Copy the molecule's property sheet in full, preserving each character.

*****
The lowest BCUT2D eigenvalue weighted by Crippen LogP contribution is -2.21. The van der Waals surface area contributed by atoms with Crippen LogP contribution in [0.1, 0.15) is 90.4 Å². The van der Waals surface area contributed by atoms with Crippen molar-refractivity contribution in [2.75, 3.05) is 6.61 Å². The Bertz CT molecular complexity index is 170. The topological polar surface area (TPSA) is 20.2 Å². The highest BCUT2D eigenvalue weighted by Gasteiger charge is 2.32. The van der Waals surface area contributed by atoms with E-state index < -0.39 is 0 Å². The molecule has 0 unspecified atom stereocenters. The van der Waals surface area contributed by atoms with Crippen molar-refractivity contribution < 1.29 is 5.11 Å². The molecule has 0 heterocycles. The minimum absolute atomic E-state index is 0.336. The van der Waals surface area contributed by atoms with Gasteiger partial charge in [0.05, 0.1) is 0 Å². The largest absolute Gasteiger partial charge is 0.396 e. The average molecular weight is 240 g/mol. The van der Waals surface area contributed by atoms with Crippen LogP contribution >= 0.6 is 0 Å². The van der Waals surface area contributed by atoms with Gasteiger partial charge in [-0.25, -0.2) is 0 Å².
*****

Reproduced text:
The lowest BCUT2D eigenvalue weighted by Crippen LogP contribution is -2.21. The van der Waals surface area contributed by atoms with Crippen LogP contribution in [0.1, 0.15) is 90.4 Å². The van der Waals surface area contributed by atoms with Crippen molar-refractivity contribution in [2.75, 3.05) is 6.61 Å². The Bertz CT molecular complexity index is 170. The topological polar surface area (TPSA) is 20.2 Å². The highest BCUT2D eigenvalue weighted by Gasteiger charge is 2.32. The van der Waals surface area contributed by atoms with E-state index < -0.39 is 0 Å². The molecule has 0 unspecified atom stereocenters. The van der Waals surface area contributed by atoms with Crippen molar-refractivity contribution < 1.29 is 5.11 Å². The molecule has 0 heterocycles. The minimum absolute atomic E-state index is 0.336. The van der Waals surface area contributed by atoms with Gasteiger partial charge in [0.05, 0.1) is 0 Å². The largest absolute Gasteiger partial charge is 0.396 e. The average molecular weight is 240 g/mol. The van der Waals surface area contributed by atoms with Crippen LogP contribution >= 0.6 is 0 Å². The van der Waals surface area contributed by atoms with Gasteiger partial charge in [-0.25, -0.2) is 0 Å².